Project Wildlife Animals: Ducks
What to do if you find:

Adult Ducks
For advice on injured or sick adult ducks, follow the same guidelines in the sea/shore bird section.

Baby Ducks
If you have rescued orphaned ducklings, they will need immediate care from a licensed rehabilitator who will raise them to be wild and return them to their environment when they are ready.

Because they are usually kept very warm (under Mother) when they are tiny chicks, the ducklings need to be placed in a warm, safe environment while they await transport and care at a facility. This can be accomplished simply by placing the chicks in a tall cardboard box with a 60 watt light bulb overhead and newspapers on the floor.

Do not allow baby ducklings to swim.  Please make sure they stay as dry as possible because they can quickly get hypothermic (chilled) and die.

Food & Water

To be safe, do not feed rescued ducklings, improper feeding methods can cause serious or even fatal problems. A shallow jar lid to water may be offered if the ducklings are active and alert. 

About Mallards

(the most common duck in San Diego)

  • Appearance of a generic duck with a patch of iridescent blue feathers on the wings
  • Males have iridescent green plumage on the head and back; females are brown
  • Found almost everywhere around the world
  • Prefer wetlands where there are plenty of invertebrates to feed on
  • Diet is not very restricted; eat vegetation, marine invertebrates, insects, and even grain from crops
  • Preyed upon by hawks, crows, ravens, turtles, raccoons, opossums, snakes, cats, and dogs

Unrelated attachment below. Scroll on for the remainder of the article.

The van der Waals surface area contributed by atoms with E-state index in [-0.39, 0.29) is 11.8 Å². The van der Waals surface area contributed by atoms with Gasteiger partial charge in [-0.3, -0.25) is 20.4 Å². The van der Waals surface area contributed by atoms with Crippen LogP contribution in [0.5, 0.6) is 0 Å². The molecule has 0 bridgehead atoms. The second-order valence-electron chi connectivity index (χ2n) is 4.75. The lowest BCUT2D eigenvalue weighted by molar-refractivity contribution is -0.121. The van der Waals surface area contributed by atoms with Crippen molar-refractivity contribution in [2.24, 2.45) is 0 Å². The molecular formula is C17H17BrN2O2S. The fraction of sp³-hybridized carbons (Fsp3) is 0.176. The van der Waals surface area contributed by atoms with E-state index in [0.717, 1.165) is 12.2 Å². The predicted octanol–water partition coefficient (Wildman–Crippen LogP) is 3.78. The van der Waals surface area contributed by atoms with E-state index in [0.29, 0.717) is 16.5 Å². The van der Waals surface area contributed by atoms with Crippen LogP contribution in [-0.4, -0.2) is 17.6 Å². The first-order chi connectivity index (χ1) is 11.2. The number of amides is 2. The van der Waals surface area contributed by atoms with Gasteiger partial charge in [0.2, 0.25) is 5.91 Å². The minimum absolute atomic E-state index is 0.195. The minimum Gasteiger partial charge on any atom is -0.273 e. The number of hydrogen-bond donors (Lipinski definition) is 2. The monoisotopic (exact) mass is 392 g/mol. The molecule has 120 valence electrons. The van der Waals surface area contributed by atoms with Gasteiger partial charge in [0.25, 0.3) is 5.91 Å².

• Usually live 7-9 years
  • Pairs form between October and March and the male leaves quickly after mating
  • Hens give birth more successfully as they become older
  • Clutch size ranges from 8-13
  • Mallards help the economy by providing a large industry for hunting in North America
  • Females can give a “quack” called the “hail call” that is heard for miles to bring other ducks to her
  • Nearly all domestic ducks descend from the mallard, although domestic ducks tend have larger bodies and shorter wings
Ducks in Pools

There are several ways to keep migrating ducks and ducks preparing to nest from taking up residence in your pool or backyard.  Discouraging nesting and residency before they occur is easier than solving these problems once they have occurred.

  • Do not leave out food that the ducks might eat. This is the number one way to discourage the ducks from staying around your pool or backyard.
  • Brightly colored objects floating freely in the pool, such as a beach ball or other floating pool toys discourage ducks.
  • Cover the pool during migration – a few weeks during the fall.
  • Ducklings that have fallen into a pool will not be able to climb out with the steep pool edges. Help them climb out by improvising a ramp from the water to the pool edge.

The easiest ramp to build is made from a piece of styrofoam and a towel. Use a very large bath towel and the lid of a styrofoam cooler (available at most convenience stores). Wet the towel (to increase its weight) then float the styrofoam lid at the edge of the pool and drape half of the wet towel over the styrofoam lid. The other half of the towel should be draped over the edge of the pool. It can be weighted down with a brick if needed.

The styrofoam will serve as a floating dock that the ducklings can jump onto. The towel will allow them to make their way over the edge of the pool.


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Local Wildlife
Crows Crows Deer Deer Ducks Ducks
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Reptiles Reptiles Rodents Rodents Sea & Shore Birds Sea & Shore Birds
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Care Center

Wildlife Care Center
Custer Street
San Diego, CA 92110
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Open 7 days a week
(except Thanksgiving, Christmas, & New Year's Day)
Staff/Volunteer hours: 9:00a.m. - 5:00p.m.
Drop-off area is open 24/7.

To speak to a representative during business hours 10am - 6pm, call 619-299-7012.
For after-hours emergencies, call your local police department or San Diego Humane Society's Humane Law Dispatch 619-243-3466.

Outside of San Diego County?
If you are outside of our geographical area, please visit the emergency page of Wildlife International or contact your local Department of Animal Control or state Fish and Game office.

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